Inducted into the American Quarter Horse Hall of Fame in 1991Born near Carlsbad, New Mexico, Elmer Hepler and his brothers entered the horse business at early ages and never looked back.
Hepler was 11 when he and his brothers bought their first horse. A mare by Traveler was the beginning of the brothers’ breeding program. Through her descendants, Hepler got his first foundation sire, Little Joe The Wrangler, by Joe Hancock.
The New Mexico rancher raised horses for years before AQHA was founded, and Hepler was at the Blackstone Hotel in Fort Worth, Texas, when the Association was formed. Through the years, Hepler was an AQHA Director and an Honorary Vice President. He also owned Shue Fly the World Champion Running Horse for three of the first four years of Quarter Horse-sanctioned races.
Riding bulls and broncs professionally for Tex Austin’s rodeo distracted Hepler for a time. However, around 1935, Hepler retired from the rodeo business and went back to raising horses. Hepler and his brother, Charley, were racing Little Joe The Wrangler and had acquired Joe Tom, by Joe Hancock, and Lucky Joe, by Lucky Strike.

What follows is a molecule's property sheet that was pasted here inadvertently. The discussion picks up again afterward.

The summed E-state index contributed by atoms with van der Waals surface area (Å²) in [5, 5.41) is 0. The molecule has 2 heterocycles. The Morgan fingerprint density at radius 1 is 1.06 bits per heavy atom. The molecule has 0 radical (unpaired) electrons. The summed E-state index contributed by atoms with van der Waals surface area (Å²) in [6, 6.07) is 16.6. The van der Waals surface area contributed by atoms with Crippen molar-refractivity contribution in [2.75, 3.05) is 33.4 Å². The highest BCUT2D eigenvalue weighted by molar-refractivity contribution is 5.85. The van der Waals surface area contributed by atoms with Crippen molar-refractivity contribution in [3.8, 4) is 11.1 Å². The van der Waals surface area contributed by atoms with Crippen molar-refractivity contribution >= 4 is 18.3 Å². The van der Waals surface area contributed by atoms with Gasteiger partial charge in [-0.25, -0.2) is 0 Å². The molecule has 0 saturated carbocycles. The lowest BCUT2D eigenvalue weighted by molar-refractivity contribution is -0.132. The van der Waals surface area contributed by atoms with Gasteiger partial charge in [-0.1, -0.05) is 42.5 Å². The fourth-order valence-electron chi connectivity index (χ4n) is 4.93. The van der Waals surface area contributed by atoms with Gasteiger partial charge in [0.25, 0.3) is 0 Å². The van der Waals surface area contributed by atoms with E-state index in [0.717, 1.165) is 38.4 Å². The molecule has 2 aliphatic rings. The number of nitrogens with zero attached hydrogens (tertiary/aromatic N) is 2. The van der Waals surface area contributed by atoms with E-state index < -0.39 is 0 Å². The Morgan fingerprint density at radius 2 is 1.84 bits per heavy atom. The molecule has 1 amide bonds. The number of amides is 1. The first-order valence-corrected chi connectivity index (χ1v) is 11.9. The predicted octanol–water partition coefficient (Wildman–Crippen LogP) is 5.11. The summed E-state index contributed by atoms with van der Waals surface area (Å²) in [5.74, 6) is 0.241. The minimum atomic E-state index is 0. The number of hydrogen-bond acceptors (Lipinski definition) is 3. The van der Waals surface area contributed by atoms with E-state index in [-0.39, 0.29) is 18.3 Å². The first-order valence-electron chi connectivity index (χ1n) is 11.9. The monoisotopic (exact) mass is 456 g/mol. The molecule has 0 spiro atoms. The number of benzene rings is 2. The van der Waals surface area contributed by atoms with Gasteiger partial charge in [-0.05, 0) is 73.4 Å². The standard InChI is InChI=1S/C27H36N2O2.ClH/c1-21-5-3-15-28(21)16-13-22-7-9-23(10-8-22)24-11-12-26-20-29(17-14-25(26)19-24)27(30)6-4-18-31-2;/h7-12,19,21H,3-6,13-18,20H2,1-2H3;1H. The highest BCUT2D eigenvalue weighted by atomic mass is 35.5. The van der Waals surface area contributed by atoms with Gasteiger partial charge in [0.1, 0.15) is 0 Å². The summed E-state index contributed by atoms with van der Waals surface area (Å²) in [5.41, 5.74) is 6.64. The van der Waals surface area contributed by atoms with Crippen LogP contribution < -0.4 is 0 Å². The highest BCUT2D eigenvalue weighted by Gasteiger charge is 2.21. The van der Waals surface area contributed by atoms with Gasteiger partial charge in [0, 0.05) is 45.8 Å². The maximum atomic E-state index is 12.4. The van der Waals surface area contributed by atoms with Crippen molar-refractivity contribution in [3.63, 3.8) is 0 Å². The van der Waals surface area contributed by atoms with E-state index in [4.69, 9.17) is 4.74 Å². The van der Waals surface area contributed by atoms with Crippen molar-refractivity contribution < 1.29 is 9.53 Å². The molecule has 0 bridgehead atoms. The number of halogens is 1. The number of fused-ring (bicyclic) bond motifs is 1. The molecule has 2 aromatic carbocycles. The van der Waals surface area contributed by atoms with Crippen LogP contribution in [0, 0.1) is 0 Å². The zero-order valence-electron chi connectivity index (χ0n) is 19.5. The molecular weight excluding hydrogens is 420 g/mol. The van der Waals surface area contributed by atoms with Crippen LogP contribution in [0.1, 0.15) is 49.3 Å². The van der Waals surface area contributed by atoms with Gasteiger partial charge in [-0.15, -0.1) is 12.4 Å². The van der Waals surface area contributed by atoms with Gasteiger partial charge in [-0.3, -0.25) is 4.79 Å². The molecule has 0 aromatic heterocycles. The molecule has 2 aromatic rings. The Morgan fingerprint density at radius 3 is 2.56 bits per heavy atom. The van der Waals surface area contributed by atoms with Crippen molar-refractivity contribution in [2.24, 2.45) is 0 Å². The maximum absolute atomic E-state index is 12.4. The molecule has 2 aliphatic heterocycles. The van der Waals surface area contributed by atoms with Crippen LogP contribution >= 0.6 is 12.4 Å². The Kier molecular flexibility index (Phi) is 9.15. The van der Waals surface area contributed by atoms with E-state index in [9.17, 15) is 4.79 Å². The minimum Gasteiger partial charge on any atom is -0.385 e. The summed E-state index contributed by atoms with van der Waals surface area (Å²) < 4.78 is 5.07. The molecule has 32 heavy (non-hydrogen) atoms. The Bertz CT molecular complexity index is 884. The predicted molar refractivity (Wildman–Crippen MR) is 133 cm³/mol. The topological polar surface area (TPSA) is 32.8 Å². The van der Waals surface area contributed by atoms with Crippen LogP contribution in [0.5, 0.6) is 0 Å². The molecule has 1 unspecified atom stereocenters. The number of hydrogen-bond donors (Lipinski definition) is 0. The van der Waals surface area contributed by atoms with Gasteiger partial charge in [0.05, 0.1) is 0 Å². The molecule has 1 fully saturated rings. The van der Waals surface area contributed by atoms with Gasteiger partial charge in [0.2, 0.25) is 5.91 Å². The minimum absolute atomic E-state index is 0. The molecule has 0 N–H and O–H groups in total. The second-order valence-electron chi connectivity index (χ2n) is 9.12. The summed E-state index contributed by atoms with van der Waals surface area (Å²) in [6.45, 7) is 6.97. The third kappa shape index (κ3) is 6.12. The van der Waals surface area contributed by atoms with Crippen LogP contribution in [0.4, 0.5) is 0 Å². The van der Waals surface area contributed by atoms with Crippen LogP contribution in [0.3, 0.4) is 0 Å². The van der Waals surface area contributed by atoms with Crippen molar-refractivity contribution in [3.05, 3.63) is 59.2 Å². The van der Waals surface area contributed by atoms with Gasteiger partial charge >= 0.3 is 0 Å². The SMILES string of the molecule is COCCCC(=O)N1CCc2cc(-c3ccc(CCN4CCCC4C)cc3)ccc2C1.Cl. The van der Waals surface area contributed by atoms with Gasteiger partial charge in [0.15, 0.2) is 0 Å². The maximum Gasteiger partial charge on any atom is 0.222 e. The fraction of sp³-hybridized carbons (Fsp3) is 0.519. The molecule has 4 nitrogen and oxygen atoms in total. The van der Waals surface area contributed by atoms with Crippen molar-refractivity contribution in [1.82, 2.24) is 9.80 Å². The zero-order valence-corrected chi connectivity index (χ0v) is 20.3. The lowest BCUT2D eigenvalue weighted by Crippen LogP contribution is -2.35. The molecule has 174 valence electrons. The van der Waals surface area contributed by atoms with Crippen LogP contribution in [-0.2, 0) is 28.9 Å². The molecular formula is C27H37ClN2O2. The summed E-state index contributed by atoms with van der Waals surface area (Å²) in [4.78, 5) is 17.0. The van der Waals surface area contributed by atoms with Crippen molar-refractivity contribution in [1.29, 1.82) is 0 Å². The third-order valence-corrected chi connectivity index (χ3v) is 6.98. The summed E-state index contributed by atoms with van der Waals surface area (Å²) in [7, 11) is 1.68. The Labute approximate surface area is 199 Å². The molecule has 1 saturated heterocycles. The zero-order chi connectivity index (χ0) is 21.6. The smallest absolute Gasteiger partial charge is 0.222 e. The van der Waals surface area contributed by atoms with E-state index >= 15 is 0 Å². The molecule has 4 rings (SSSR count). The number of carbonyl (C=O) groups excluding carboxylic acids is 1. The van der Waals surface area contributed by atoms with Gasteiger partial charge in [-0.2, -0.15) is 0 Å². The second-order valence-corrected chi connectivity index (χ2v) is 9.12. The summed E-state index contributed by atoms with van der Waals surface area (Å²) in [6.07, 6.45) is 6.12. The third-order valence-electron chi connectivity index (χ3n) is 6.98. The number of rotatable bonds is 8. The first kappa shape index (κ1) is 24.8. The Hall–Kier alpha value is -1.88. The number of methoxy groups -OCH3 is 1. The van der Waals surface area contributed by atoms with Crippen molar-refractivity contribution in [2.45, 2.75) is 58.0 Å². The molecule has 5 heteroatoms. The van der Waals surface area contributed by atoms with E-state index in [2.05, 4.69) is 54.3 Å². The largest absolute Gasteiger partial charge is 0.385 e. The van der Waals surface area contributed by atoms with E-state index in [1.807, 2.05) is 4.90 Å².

The best-known horse the Heplers owned was Shue Fly, whom they purchased in 1942 after she had defeated Clabber, Joe Tom and Nobodies Friend. They paid $3,000 for the mare, and Shue Fly did not disappoint them. The sorrel mare was named the World Champion Quarter Running Horse for 1941-42, 1942-43 and 1943-44.
Another winner for Hepler was Johnny Dial, a stallion who was named the World Champion Quarter Running Horse in 1952 and earned $23,000 at a time when purses were notoriously low.
Hepler died in 1978, and was inducted into the American Quarter Horse Hall of Fame in 1991.